Major and Minor Requirements
Students begin their study of biology at Bucknell by taking four core courses that introduce the primary areas of biological investigation with basic laboratory techniques. A wide variety of advanced classes, research opportunities, and an active seminar program complete the students' course of study.
Once their core courses are completed, students are encouraged to participate in the biology department's research program in which they conduct research under the direct supervision of one of the faculty members for course credit. The research, done at a highly professional level, often results in articles that are co-authored by students and published in professional journals.
Special facilities for research at Bucknell include equipment for liquid scintillation counting, electrophoretic separation of DNA and proteins, cell culture, DNA synthesis, polymerase chain reaction, spectrophotometry, ultracentrifugation, and high performance liquid chromatography. In addition, Bucknell has a large greenhouse, containing research and demonstration areas and housing an herbarium collection of 20,000 plant species. The University also has a 65-acre Natural Area, located 12 miles from campus along the Chillisquaque Creek. Bucknell also is affiliated with the Marine Science Education Consortium (MSEC) at Duke University Marine Laboratory and with the Archbold Biological Station in Lake Placid, Florida.
Bucknell's biology faculty believes that scientists benefit from the exchange of ideas. The seminar program brings students and faculty together to discuss research in progress or to hear talks by visiting scientists. Students engaged in summer research, in the honors program, or conducting research for their master's degree present seminars as well.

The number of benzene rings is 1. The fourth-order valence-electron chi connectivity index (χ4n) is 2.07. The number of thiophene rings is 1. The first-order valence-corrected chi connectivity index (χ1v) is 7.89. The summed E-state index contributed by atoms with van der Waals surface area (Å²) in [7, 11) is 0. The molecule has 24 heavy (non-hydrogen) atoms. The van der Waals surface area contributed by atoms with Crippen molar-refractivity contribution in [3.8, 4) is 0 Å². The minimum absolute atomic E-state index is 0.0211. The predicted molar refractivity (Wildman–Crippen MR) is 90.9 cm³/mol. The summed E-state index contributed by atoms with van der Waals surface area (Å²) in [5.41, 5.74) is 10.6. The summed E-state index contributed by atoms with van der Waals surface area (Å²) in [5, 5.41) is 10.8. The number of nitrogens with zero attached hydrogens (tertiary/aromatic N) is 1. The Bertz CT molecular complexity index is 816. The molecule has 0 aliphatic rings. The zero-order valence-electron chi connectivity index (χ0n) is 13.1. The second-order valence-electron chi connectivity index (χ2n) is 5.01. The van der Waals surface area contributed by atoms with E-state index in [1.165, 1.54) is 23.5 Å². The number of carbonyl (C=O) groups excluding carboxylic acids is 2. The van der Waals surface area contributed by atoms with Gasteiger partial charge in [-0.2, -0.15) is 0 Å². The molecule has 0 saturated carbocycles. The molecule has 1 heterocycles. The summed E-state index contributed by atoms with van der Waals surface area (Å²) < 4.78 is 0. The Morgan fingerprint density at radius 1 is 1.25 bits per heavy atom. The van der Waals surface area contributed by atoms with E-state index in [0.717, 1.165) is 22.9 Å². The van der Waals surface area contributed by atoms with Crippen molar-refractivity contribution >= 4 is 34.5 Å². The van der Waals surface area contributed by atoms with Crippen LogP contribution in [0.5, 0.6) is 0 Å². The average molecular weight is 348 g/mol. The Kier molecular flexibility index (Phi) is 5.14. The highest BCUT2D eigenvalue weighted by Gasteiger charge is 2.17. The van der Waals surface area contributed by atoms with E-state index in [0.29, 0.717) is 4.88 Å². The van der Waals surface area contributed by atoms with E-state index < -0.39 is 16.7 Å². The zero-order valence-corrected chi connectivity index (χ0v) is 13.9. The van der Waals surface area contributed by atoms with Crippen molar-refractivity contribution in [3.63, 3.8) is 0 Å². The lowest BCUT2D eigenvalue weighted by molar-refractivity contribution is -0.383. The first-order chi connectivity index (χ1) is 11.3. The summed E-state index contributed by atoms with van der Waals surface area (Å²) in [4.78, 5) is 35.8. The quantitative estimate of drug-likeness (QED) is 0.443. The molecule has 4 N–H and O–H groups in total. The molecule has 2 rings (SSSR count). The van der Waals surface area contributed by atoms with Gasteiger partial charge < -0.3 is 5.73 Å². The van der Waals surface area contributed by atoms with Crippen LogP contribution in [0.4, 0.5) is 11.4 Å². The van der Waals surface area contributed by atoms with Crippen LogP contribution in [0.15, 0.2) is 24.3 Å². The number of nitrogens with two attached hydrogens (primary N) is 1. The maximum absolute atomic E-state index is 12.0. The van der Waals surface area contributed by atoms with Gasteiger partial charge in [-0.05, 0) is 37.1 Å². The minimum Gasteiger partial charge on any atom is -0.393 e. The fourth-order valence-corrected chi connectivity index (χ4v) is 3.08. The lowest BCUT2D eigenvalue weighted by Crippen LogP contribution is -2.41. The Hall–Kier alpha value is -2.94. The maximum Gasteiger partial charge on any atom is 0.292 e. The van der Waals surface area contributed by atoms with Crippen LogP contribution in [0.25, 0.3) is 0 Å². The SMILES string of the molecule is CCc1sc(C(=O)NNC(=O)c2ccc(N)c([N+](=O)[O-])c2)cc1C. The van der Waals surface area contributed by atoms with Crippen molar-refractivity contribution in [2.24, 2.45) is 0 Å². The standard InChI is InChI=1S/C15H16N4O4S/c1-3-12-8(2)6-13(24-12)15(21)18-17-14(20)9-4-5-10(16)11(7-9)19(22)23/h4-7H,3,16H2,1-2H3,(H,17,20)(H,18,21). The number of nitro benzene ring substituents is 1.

The biology professors at Bucknell are teacher-scholars. Not only are they active, enthusiastic teachers; they are researchers with international reputations. They have received research grants from the National Science Foundation, the National Institutes of Health, the National Institutes on Drug Abuse, and the National Institute of Child Health and Human Development.
Of the 70 to 80 biology graduates each year, most go on to professional schools--primarily medical, but also dental, veterinary, and law. A few earn their doctorates in biology at larger institutions. Bucknell's biology program leads to a bachelor of science or a bachelor of arts degree, depending on students' needs. Graduate students may earn either a master of science or a master of arts degree in biology.